Uberoi2 - 204-IJoni-w1iifiuiam" ‘" menace to...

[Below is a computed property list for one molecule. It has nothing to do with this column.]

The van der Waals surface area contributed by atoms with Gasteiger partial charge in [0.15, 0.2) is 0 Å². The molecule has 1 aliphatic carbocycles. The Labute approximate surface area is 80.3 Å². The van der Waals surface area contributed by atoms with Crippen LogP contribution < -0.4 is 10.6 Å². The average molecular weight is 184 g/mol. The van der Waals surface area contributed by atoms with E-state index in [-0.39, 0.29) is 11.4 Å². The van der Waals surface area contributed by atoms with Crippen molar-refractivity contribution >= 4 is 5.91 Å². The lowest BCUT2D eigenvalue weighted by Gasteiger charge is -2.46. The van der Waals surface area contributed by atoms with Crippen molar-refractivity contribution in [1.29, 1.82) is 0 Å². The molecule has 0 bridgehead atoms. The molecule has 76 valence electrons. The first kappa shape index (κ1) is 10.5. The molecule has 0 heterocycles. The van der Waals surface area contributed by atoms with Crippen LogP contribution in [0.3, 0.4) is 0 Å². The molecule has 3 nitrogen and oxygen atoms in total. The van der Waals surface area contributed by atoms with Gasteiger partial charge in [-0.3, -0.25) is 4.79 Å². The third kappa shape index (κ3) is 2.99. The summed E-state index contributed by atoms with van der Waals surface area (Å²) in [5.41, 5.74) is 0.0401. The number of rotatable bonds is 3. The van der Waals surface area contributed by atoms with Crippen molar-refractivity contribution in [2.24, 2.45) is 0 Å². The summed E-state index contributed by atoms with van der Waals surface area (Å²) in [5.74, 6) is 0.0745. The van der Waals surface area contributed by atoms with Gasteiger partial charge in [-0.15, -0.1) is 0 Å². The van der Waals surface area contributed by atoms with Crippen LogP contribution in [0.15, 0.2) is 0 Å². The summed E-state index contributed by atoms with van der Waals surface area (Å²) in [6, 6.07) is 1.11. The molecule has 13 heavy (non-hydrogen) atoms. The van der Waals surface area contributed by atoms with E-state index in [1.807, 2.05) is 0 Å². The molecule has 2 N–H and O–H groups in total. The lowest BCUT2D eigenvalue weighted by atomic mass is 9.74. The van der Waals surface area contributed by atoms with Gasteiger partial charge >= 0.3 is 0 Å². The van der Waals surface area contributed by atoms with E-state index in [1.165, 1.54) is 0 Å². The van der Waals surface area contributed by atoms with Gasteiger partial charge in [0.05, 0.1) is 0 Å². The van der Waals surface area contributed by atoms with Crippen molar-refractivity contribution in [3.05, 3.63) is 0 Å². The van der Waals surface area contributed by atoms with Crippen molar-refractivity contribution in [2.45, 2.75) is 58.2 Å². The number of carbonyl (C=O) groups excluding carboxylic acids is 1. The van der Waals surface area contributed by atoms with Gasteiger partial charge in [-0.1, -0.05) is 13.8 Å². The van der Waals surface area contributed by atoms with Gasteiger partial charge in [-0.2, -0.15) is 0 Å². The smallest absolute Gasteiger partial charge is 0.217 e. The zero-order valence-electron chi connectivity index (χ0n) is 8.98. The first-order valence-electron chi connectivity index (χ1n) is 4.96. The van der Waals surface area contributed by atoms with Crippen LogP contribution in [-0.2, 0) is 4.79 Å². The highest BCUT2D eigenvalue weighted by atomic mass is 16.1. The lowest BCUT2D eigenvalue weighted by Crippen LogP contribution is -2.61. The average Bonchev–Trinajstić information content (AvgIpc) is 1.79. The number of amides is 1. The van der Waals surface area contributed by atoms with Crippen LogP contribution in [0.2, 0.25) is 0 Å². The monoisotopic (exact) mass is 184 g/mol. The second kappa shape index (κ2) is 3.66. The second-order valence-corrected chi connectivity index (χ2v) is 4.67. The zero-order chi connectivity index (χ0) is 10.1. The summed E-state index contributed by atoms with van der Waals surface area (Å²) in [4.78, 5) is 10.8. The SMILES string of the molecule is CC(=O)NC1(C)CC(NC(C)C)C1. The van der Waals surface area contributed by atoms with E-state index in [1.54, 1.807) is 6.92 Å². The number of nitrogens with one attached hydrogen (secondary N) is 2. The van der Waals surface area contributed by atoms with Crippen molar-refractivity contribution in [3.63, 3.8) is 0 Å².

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Unformatted text preview: 204-IJoni-w1iifiuiam "' ‘ " menace to the'he'alth of even-the putest'woinen’ (Str'i dha'pna; November "1921: 18)=.fDr't.‘ 'MuthnlakShmi' Reddi', :a-'p1jominent n'ieifriber'of théWIA, the Britiéh '_SOCihl Hygiene ‘COii't'lCll‘fflld the: first- female 'MLC -'in-" the Madras “Legislature; arguéa that-pioStitution constitnted a menace _to-'child'ren":and _ that thei‘mOthei’s of the fade could not tolerate'pl'aces' that wereeentres Of morai--md'- physical disease” (Sn-t dim-1w,- Noyemb'er' 1928:'1).“-*13dy I-Ii'rabai Tata', in her‘ Presidential'Addressf‘to'theiAIWC in 1930; lauded the social -‘?pur’ityeff0rtsr that‘wete being made‘ to ‘deal'with' commerbialised orostitu- ‘ non-Which has been increasing to an alarming extent; particularly in major cities" ,FZ-f" He'i‘ " " :{5 ":E‘ " ‘ ., ' '- . . I ' ' The Child Marriage‘Restraint-Aot of 1929 was'pasSed on 1- October 1929, and” came'into effect-six months late'f'on 1--'April 1930-. TheAIWC and WI-A I referred'toiith'e5pa5siiig7oftitheéAct-as a- *perSonal txiumph3', since-f-they had '-tp'resentedf- ifietitifinsi and .sent delegations: to member's:E of-‘the-iiAssembly, pte'sent‘ed eitiden'c'e beforethe' ‘Joshi' Committee, petitioned theE Viceroy, and Organised-public meetings in Tsu'p'port-of'the SardaiA'c'ts(AIWC 1928: '75—‘49; Forbes-19812563; Stri'dharma; November-1928); The ACt-“forb'ade-all ‘ 'futtirernai-riageS-of'girls below 14 and'bOys'bel'ow 18, bnt'did not-invalidate -= of'pe'n'aliSei'existin'g early marriages: It provided that punishments-of a fine of Rs'i':'-1;000 ojr-one-3’-mofith’s>impfisOnment=were:reqnired upon 'convic'tion of-a hu‘sba‘ndbver» 21 ;-th'e-male parentortgnardian'of the child-spouse; and thei‘p‘erson who"’conducted"the- marriage ceremony (Strii'dhar'm'a, October_ - 31928: 7258):?A‘ husba'ndsunderi 21: and‘any :woman‘ defendant-could be fined, “but in'o'tsiimpfisonediKRathbone' 1934: 44) The "Act- also-“specified that '-pi'osecution“s .oo'uld Only Be :initiated' by Iooinplaint from a_ pu’vate' citizen testifying «before-é':a= Preéidencyi or"-Distri'ct' Ma'gis'trate’s='C_ourt,' "and not by "theioour'té themSelv"e's. ‘ ‘ i": 5-' 53' 'r - : Byi1931?;the-Census:Reportsindicated-that-the'ACtWas "a dead letter’in niosts.provinces-i .(Rathbone‘. 19349 ’19}: Difficulties in. enforcing the: Act ihcltided"the3pfivate character of-‘theroffenceg-the difficulty of» ascertaining '-thet~a'ge' bf; git-Is due-itotriniperfect‘birth~.registration,='.and- especially the reluctance "of-2 wives; their parents or. :friends “to register: a complaint due to the'social boycott that-:‘mightv-folloW; By‘tAugust519'32,’ two and-oneE-half -- f'Bj’critioally? intefiogating 'the’Fdiscours'e" o'n unresp'eetable‘ -wo'men,-I do not mean- to ifn‘ply :: that: prostitution :does , not-qepresent: an} extreme tom; of; the: poinmodifiéation of 3 female _- sextant» Marc Hitter-5mm Dir-:rthdi‘s tiews isin 1.19! emphasis 99 ¥§PI¢S§ingProstitutittn. Modernising. the “motherhood archetype years after the Act was passed, thetewere atota1 of _1,"I3._p1joseentionsl,.of which Only 167 Were snooegssful. 'In.;Beng'al;_2‘Whighfii'eportétlly_l'had the highest incidence of catty martiagfiszi,‘._'there:_:§tt‘ete onlyi'fotty_:one, caSes'. Indeedfihere appears to:.hayebeen.an'iinoreaseiinear ‘ ' H monthsqbefore the __'pa_s$age_ [and i_1fipletnentat censns_.showed that .wiyes under; 15; incl-ea g1 1929 and .1931, while the gate” of: poonlation 'inotease'. for? "the same period was only. _1D,-6‘_p‘er (Em-175F617 the majorityOfi'yonngzwonien . Marriage. Beatraint Act'hadlittle amelioratiye"_ _ _ '_ I, c : Class-,respeotability,‘ motherhood andi'fiotion} '7 What-isione tofjnakeiofa refonnwhiohhadifew and yet was so hill :of metaphoricallgestnresl The faillntetoyimplement legal reforms for WQmen during the Ifidépétldénce péricftdlha'S: be?“ étt'ri-Z bored to the urban, elite cOnstituency' and personnel Of the early 'women’o organisations (Forbszs 1981;..Lidd19.andJoshi- 1986)tn¥¢.t.theizrichtwss of significationsr surrounding ‘- thes'e reforms suggests, that beyon'clén‘ler'e“ the-- toxic, theyisignallxed; also theioentity _of':a- class, In theflnfitit'ing's“oijyoinen’s 9rgani$att0ttaevidehce tattle JoshilCQinmittee,.9fid‘tef9rmeréf tie-map“ edi.t9ria'1§a.the Si,g'9ifi99ti09 0f th9.ivéiiiati’.s;bddifa$=natioli was, hightigtgted in. a .medipalisetl forni. ,The {ideal of scientifically: e'glnoated‘niotherhood- connected the moral regulation of femalesefitiality, 'irppotjtantotqpatri- lineal family structure, to new patterns of bodily control. In ltheV'Age of Consent Cthnittce- Repprts. with the. exceptiqn of that, f_r9th_a_tdra.s,-.the- regulation. ofproper feminine-roles morally adjudicated not thijongh the ,réligimis autliority (Pf-'shastric texts; but by. the-gauthqrity'of-.an;appatéht1x naturalisticinfidiéat and eugenittist Sciettce-thidnatt ide'ai'i‘rtmthfiri 99311.9! just icpt'i .Of traditionbu'tfalso educated. and 'iaqderh; andllpngetledusation ' 9f. .gitt'sf #9911999; til-19¢:- age? tot. matriag9-, AiMadréS 'MitJfJaYaka'r; graphically expressedithe new divisidr'i tented; £91991? thilcthoqdjaait adalthstttslthat wash?»ng legally Hearted: 31136 ..Pf9P¢t{Placfl of; .a twelve: yeaftold- girl"; he said; ‘ie in school,:jnot,_in.a yinarriage” e,d:’,_(St ‘ dhormo; dichotomi of What's. pr ,PTQStitUIF’Se- In tm99trrcf9nn; swat,itig‘.s,v;0.t this. ’ 9990531? tfisideal femintnéfisttré. anti attueiréfititsentatitaof emttgifttg State Was. ;th¢-- tcsptetébléhsélfvsficrificifié matth and Wifetgalbeit tottel edhcatedgs95159691115119 matters_-o£;:homé’sci¢nc§ and; hygiene',, andiffmfi tr-Qm theFP'HStIaihtii-bfPttfdaha trait! mattiégé; anti-bans 9n widow re?- niaiftiage,. Eli-oniitheémiorocosna ofthe'home to the. macroecsm Qf-the zetr/Jssa‘wsssssis ,_ as as inserts iip'roductiyef attendant-attain; the impure '- _ “ise'di the figure" orithé’pgtig'titfit'e wasfexcludedf ___ __ alisieid‘the role'bfmotherhodd,.Zréitere :::c'odes‘ o'f‘ re‘sp table "versus nnresPectablE' sciiuality 'i‘t‘h'at socially- otgéni'sbdt ‘1 “rent women ;t-hro_ii1gh"thei'r‘ transients-11+ ships-to men in patrllineal societies. ‘Ediicatedfenlig‘htened andrespectable mathéréfwétg' t p‘e- tse-answer” id ’a'fta'riéty of héai‘th’ and socialpiobiems, a Viewfirst‘prdpbufided’in its1929s-i5y‘the;WI'A'anacontitiuedtn the 1930s by the AIWC. Explanationsint-maternaland infant mortality 'wiaré‘éo'tight in women’s illiteracy and lack _of hygienic knowledge, and in the case of working women, in theirneglect of children. This was reflected in 19305’. legislation PIthbiFingWOmCll; .frgnt worldngi-ineminesa: as .mining'ln Particular and factory, work _in general were _viewed. as impairing women’s child- rearing capacities, :For the in the :19305, continuinghigh rates __of Rgtsjtt‘y'weis tng'iight‘t'b ejtfiaiii1y’t'heresuit'ortraditignsfishi sad-sates- . 0r_ eXariiple,-9__tlie Sahib: Sof Bhopal; . fitesi-aetttiaraad‘ies to the:'se'cond"sessi_on76f the AIWC, argued: assess ‘toieducatiion and‘hygienicknowled'ge =‘é.ym1itili&hl1y‘detiiiéd' the-thew- ;réSii’él=talzl¢’ niii'mdiéi‘iis'él'ffiTh - ' '- he of mother’s petiyajsi nation generates” 'qdhtifiai_dég.*§yt66011c‘- distinCtions' betweenliirb'" newsstand ow “' ” " between’z'cOlpniser.and I _ 'filonised E'ii'itl‘iout; s -theiriiotherhoo'drsymbol" as continually? itsntagc’,'v'é.‘tiatticiE dfifisgtfth'i's' period;1"= - - l .7 3 5 There were exceptions to this general pattern. Several-:members'of-the Age strongest-eon e-'sweatingstatisticallytsst 'a'mtt'titasr'ttaaan actions. :Yet asrd‘e‘ from the occasron'al reference'tossdacea girls as‘ Vietiins’ tattit'sl woman "within__ India d ~ assailant Modernising the motherhood archetype! 207 of unscrupulous traffickers ordeviant parents, the image of the working- class and unchaste unmarried girls was either absent, or was presented as a marginal,'fallen figure on- the other sideofcthe law. ‘ _ . _ . _, r_ _ _ . In men of competing nationalisms’throughout .the world, the metaphor of the woman’s-body-as nation valorised'o'nly.certain-roles-for women;-with' otherfeminine identities being devalued"or’marginalised;'(Mosse' 1985). The-fiction that family and-home Weré'r’ni-(il’qccmmswof the nation imbued the domestic .sphe_re__ iii-[each nationalism! with. the imagerygof: cultural defence against 3- outsiders',- and .hence- pulled" the- imagery: of motherhood intothe'diSCOUrse of health; progress-andjmodernityfir“' " " " '- - - ' Despite 'm'any‘Cultural differences, the‘”'resemblances'betweEnfyarious nationalist idealisations pf motherhood reflect similar? underlying "structures ofhabitus. Initiationalist movementsand State organisations.-ianritain,the- US, India and Japan, the role for women encouraged .through-..policy, propaganda- and " legislation "in the early '-20th - century was primarily that: of reproducing future citizens of "the race’. This policymodel differedslitghtly according to _specific nationalexigenciesandtraditions} Iii Britlai'iiiand'the' US; mothercraft and female suffrage'were seenas mutually'cornpatihle Ina Japan ‘-the goodwife and wisesmother’ constructionof the Meiji and Shown,- governments disallowed women’s political participation but==valuedtheir '7 productive-and 'SaVings'rolesr-These weres'een as contributing to induSti‘iai' and military .DIPFlQIFliSQfiOfih{Milli}??? 19.913 ; N01,“: find lflil-Sil‘lgéé 151771), .Y_c_t,_a_ll.the mOdClS of. motherhood cenyerged inthetpremisehtha‘tl the major roleoffemalesexuality was familial repro'duction,;and,_that it was as hygienically aware methers that women provided-their- major con- tribution"'to the 'prtigr'essiiof the nation. ‘Tliefimage'of ~'ideal_ motherhood ' fissuresluthc .PlliPtltl’T"isliliénilof, the? middiéclassé fans by? lihklhg‘ fills": - mom-regulation of feminine sexuality,"s'o" import‘ant‘tothe‘guestion of inheritance, to-new, medicalised norms of bodily,regulation.- ;-;- . - InIndia; between._,the-late 19th “century'and: the‘=.193t)s, the {mode-of: controlling women’s sexuality appearedto have changed from a religious to a. medicated"pattern. as- Blahlalnical landed elites“ i‘bst' influsnée to a rising nationalist and-reformist artist; initiate [ct-ass; This change" in the pattern of bodilytregulation, howeyer., Was-not accompanied-Hy. the erasure of gender and class distinctions. The ideal feminine.citizenwas-still- to be a self-sacrificing, chaste and-loyal mother; whose familial‘virtue linked her'to‘- the _vittuej'tif the nationalist -¢attse.__ Hematite Symbolism‘offen’ialerespect- ability, Which insaahificaflilsxfitsiséd thatclaSS-t rentals; bistaeéaaemenl remained largely'unchanged in the emerging Indian state. Since. class and :_ gender-.habitustis' formedathroughebodily technologiesoperating-uncon- sciOusly through daily practice? the eugenic and medical-justifications for motherhood m‘iiintainedthes‘e' cities“andgenderdistinctions‘well into the post-colonial period; ' 208i JUDY WHITEHEAD AIWC.1926—1931.Annual 'reports'LiNesv'DelhifAIWC Library.--" - 3 - » .. l Amrita bazaar patrika.-‘1925—1929‘.--An- English-language dailypublishcd in Calcutta: -. . ANDERSON, W. 1992.- Where every prospect pleases and only man is vile: Laboratory medicine as . .' colonial discourse.-Critica_l inquiry 18: 506-29. ARNOLD, D. 1993. 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